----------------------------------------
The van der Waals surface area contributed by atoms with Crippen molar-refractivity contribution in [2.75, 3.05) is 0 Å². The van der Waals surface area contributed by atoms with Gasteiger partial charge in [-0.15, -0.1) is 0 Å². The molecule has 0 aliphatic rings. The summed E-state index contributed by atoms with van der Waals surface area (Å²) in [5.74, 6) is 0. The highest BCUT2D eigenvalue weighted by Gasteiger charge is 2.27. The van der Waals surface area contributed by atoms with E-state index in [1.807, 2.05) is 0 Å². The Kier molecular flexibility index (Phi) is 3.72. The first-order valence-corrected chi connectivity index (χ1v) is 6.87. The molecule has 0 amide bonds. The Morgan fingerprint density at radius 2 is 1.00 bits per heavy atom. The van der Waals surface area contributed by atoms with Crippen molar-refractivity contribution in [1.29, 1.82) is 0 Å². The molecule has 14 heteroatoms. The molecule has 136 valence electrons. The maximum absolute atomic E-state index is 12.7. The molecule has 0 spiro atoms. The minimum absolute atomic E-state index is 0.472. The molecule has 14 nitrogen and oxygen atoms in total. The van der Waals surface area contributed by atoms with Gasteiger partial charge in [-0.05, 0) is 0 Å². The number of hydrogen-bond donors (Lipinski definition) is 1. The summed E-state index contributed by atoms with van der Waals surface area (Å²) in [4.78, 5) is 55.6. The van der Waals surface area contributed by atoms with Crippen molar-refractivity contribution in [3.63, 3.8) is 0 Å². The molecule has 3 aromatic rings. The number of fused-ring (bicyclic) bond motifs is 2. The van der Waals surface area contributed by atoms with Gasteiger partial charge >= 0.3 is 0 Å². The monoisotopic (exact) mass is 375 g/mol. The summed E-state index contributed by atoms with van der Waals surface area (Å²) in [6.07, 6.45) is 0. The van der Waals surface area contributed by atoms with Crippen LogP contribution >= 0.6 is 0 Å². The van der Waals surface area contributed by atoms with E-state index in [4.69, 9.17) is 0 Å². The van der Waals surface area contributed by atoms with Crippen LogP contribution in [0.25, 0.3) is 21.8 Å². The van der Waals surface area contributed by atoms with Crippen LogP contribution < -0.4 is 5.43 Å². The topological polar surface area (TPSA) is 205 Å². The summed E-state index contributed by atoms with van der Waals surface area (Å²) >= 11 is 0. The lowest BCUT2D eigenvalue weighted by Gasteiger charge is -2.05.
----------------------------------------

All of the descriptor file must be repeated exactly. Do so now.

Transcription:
The van der Waals surface area contributed by atoms with Crippen molar-refractivity contribution in [2.75, 3.05) is 0 Å². The van der Waals surface area contributed by atoms with Gasteiger partial charge in [-0.15, -0.1) is 0 Å². The molecule has 0 aliphatic rings. The summed E-state index contributed by atoms with van der Waals surface area (Å²) in [5.74, 6) is 0. The highest BCUT2D eigenvalue weighted by Gasteiger charge is 2.27. The van der Waals surface area contributed by atoms with E-state index in [1.807, 2.05) is 0 Å². The Kier molecular flexibility index (Phi) is 3.72. The first-order valence-corrected chi connectivity index (χ1v) is 6.87. The molecule has 0 amide bonds. The Morgan fingerprint density at radius 2 is 1.00 bits per heavy atom. The van der Waals surface area contributed by atoms with Crippen molar-refractivity contribution in [1.29, 1.82) is 0 Å². The molecule has 14 heteroatoms. The molecule has 136 valence electrons. The maximum absolute atomic E-state index is 12.7. The molecule has 0 spiro atoms. The minimum absolute atomic E-state index is 0.472. The molecule has 14 nitrogen and oxygen atoms in total. The van der Waals surface area contributed by atoms with Gasteiger partial charge in [-0.05, 0) is 0 Å². The number of hydrogen-bond donors (Lipinski definition) is 1. The summed E-state index contributed by atoms with van der Waals surface area (Å²) in [4.78, 5) is 55.6. The van der Waals surface area contributed by atoms with Crippen molar-refractivity contribution in [3.63, 3.8) is 0 Å². The molecule has 3 aromatic rings. The number of fused-ring (bicyclic) bond motifs is 2. The van der Waals surface area contributed by atoms with Gasteiger partial charge >= 0.3 is 0 Å². The monoisotopic (exact) mass is 375 g/mol. The summed E-state index contributed by atoms with van der Waals surface area (Å²) in [6.07, 6.45) is 0. The van der Waals surface area contributed by atoms with Crippen LogP contribution >= 0.6 is 0 Å². The van der Waals surface area contributed by atoms with E-state index in [4.69, 9.17) is 0 Å². The van der Waals surface area contributed by atoms with Crippen LogP contribution in [0.25, 0.3) is 21.8 Å². The van der Waals surface area contributed by atoms with Crippen LogP contribution < -0.4 is 5.43 Å². The topological polar surface area (TPSA) is 205 Å². The summed E-state index contributed by atoms with van der Waals surface area (Å²) >= 11 is 0. The lowest BCUT2D eigenvalue weighted by Gasteiger charge is -2.05.